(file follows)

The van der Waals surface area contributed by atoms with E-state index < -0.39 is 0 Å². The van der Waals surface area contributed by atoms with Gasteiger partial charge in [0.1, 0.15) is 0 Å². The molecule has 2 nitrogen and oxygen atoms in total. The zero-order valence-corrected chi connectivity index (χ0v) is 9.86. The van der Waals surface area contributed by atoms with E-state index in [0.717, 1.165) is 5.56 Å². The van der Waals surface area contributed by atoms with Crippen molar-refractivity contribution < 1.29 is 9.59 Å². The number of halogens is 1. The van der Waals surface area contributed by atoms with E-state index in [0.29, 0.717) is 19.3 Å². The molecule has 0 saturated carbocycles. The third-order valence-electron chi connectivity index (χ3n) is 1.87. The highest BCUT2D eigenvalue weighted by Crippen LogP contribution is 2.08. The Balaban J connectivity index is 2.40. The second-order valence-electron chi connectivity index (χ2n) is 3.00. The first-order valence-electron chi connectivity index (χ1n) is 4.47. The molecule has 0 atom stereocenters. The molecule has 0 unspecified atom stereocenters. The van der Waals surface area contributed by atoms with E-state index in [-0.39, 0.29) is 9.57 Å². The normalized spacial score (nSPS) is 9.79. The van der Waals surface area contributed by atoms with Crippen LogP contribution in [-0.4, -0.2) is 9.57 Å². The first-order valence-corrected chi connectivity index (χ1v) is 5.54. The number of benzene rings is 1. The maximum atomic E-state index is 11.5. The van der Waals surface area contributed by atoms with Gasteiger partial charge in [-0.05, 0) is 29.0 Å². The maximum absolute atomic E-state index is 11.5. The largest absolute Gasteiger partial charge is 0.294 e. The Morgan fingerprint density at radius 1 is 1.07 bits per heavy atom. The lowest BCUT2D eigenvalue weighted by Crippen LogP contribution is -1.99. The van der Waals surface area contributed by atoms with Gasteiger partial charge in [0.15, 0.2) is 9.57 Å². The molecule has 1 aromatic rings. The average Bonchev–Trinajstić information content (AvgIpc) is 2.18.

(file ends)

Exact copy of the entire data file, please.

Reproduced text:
The van der Waals surface area contributed by atoms with E-state index < -0.39 is 0 Å². The van der Waals surface area contributed by atoms with Gasteiger partial charge in [0.1, 0.15) is 0 Å². The molecule has 2 nitrogen and oxygen atoms in total. The zero-order valence-corrected chi connectivity index (χ0v) is 9.86. The van der Waals surface area contributed by atoms with E-state index in [0.717, 1.165) is 5.56 Å². The van der Waals surface area contributed by atoms with Crippen molar-refractivity contribution < 1.29 is 9.59 Å². The number of halogens is 1. The van der Waals surface area contributed by atoms with E-state index in [0.29, 0.717) is 19.3 Å². The molecule has 0 saturated carbocycles. The third-order valence-electron chi connectivity index (χ3n) is 1.87. The highest BCUT2D eigenvalue weighted by Crippen LogP contribution is 2.08. The Balaban J connectivity index is 2.40. The second-order valence-electron chi connectivity index (χ2n) is 3.00. The first-order valence-electron chi connectivity index (χ1n) is 4.47. The molecule has 0 atom stereocenters. The molecule has 0 unspecified atom stereocenters. The van der Waals surface area contributed by atoms with E-state index in [-0.39, 0.29) is 9.57 Å². The normalized spacial score (nSPS) is 9.79. The van der Waals surface area contributed by atoms with Crippen LogP contribution in [-0.4, -0.2) is 9.57 Å². The first-order valence-corrected chi connectivity index (χ1v) is 5.54. The number of benzene rings is 1. The maximum atomic E-state index is 11.5. The van der Waals surface area contributed by atoms with Gasteiger partial charge in [-0.05, 0) is 29.0 Å². The maximum absolute atomic E-state index is 11.5. The largest absolute Gasteiger partial charge is 0.294 e. The Morgan fingerprint density at radius 1 is 1.07 bits per heavy atom. The lowest BCUT2D eigenvalue weighted by Crippen LogP contribution is -1.99. The van der Waals surface area contributed by atoms with Gasteiger partial charge in [0.15, 0.2) is 9.57 Å². The molecule has 1 aromatic rings. The average Bonchev–Trinajstić information content (AvgIpc) is 2.18.